Home » Nigeria: 7 in 10 boys on Kano, Kaduna streets high on drugs

Nigeria: 7 in 10 boys on Kano, Kaduna streets high on drugs

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By Kasim Sumaina

Kano State, closely followed by Kaduna, Katsina, Borno and more recently, Niger State are among states in the North with the highest cases of constant drug abuse in the country, it has been revealed.

Disclosing this in an interview with THISDAY on Saturday, former Director General, National Drug Law Enforcement Agency (NDLEA), Otunba Olarewaju Ipinmisho, said the upsurge in substance abuse in Kano and Kaduna States particularly, was frightening and if not quickly tackled, may get out of control.

According to him, “If you take an estimate of 10 boys particularly in Kano, seven will be on drugs. How then do we ascertain peace in such a place? That is why the governor will labour and see no result because the average teenager there is on drugs.

“This case is very frightening because, the boy taking drugs at home is as dangerous as the armed robber in the night. That is a murderer in waiting. And anyone who attempts to stop him should be ready to die because he can kill to get his way.”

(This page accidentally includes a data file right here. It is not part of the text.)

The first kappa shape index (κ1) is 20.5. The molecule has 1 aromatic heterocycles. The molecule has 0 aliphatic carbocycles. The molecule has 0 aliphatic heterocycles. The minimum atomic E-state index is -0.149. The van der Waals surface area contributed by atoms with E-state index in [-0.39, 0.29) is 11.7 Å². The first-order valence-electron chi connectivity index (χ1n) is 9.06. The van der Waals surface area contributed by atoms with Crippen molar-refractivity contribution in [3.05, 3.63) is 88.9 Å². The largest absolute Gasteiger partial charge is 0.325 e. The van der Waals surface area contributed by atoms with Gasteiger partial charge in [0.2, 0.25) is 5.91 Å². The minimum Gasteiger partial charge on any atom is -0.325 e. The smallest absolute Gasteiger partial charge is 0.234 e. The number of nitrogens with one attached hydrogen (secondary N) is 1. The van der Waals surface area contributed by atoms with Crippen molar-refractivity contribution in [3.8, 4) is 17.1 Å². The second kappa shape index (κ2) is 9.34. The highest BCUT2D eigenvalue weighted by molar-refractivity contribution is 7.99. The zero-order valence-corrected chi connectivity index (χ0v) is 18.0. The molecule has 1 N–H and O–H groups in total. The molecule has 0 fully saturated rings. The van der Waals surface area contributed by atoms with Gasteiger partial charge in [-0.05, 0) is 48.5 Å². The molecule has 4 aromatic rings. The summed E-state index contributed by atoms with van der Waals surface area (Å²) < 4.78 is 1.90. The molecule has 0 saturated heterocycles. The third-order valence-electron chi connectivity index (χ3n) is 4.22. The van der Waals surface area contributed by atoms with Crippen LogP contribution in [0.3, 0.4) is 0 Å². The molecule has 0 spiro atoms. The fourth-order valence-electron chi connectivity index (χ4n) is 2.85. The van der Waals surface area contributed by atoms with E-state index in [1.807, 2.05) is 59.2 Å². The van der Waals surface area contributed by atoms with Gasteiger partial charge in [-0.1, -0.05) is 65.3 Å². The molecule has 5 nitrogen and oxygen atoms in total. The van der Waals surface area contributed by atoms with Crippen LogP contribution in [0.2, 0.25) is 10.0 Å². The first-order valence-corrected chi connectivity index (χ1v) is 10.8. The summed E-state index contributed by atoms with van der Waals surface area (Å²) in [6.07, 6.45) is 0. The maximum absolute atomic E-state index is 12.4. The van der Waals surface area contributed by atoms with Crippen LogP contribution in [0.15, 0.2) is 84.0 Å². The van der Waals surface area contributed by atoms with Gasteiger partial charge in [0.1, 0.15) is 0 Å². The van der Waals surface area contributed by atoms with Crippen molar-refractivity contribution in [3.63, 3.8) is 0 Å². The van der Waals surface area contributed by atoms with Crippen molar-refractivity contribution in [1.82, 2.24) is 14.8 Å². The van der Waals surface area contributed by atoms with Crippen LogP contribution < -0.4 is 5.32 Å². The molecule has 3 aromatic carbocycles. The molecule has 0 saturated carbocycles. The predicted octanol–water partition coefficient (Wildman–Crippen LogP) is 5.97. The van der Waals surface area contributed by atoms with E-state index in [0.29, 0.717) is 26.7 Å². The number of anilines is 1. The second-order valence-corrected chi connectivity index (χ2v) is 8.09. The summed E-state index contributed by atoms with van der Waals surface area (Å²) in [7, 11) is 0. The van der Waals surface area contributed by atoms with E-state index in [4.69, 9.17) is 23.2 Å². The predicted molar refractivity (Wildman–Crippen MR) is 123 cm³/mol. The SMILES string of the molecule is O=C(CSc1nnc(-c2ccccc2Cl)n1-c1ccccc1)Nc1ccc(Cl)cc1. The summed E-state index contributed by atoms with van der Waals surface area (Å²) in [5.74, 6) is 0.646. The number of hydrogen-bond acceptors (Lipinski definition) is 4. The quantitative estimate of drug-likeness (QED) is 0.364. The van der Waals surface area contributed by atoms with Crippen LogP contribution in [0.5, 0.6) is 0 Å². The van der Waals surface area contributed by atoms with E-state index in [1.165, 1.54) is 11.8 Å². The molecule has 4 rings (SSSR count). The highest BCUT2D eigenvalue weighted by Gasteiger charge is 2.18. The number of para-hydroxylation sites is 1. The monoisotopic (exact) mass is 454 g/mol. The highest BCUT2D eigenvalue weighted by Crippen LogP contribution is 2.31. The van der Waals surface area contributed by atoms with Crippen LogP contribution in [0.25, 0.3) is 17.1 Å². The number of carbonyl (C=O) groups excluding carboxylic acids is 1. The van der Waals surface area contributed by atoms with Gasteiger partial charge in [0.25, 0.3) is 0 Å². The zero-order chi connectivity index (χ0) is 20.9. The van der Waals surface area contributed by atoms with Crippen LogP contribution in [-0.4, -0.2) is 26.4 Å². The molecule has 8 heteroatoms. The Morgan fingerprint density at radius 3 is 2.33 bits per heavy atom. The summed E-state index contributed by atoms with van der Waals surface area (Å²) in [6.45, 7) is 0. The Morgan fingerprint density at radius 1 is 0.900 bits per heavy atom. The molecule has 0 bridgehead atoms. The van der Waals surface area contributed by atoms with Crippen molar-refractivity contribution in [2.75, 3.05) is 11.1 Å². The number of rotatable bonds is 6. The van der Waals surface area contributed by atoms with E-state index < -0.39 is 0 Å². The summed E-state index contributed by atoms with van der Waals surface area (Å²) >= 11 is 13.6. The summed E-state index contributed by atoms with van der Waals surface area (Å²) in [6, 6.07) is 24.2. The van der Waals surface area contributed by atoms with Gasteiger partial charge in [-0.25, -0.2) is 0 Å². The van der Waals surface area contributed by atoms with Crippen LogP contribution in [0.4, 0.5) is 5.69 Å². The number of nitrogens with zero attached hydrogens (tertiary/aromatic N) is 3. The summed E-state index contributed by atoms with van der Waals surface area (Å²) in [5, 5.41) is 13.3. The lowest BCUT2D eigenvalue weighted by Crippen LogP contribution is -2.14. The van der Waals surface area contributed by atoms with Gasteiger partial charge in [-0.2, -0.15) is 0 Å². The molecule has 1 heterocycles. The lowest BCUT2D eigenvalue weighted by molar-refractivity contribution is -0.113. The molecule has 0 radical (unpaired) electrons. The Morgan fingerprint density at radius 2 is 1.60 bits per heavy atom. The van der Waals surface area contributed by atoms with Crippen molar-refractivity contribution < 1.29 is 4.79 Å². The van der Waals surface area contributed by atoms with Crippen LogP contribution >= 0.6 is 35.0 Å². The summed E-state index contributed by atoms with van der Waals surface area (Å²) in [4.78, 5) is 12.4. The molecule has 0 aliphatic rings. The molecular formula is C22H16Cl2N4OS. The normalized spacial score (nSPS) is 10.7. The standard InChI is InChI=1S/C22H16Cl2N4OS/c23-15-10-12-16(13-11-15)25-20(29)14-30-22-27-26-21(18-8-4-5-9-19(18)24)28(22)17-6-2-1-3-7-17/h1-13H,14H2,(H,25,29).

He explained that the problem in these areas could easily spread to other parts of the North. For him, the case of Kaduna, which is close to Abuja is worrisome.

“Abuja is not an exemption because places like Wuse ll, especially Banex Junction is a spot FCT Police Command should do something about,” Ipinmisho said.

Continuing, he said; “In Nigeria, it is very, very frightening. Go to political rallies today and see what drugs are doing to the youth of this country. Particularly in the North, they have a lot to worry about when it comes to drugs.

“You will see young boys and girls openly inhaling and sniffing substances like fuel, and over-abusing drugs meant for other purposes, like tramadol and codeine, and smoking marijuana in the streets without care or fear of being arrested.”

He also advised parents who send their children to schools abroad to keep close tabs on them lest they’re lured into drug use due to peer pressure.

The former NDLEA DG frowned at what he described as government’s total disregard for human capacity development which he said has been overshadowed by physical development.

“Actually, they see construction of roads and erecting new structures and building bridges as more important. Though, they ought to do this but more emphasis should be put on human development because structures mean nothing without the human element.

“Their concern is that, when election comes, they use this guys and of course, you can’t use normal human beings to do the kind of job they want. But they forget that they won’t be in government forever.

“I think the modern leaders in the North should gather under one roof and trash out this issues; they should prioritise human development.”

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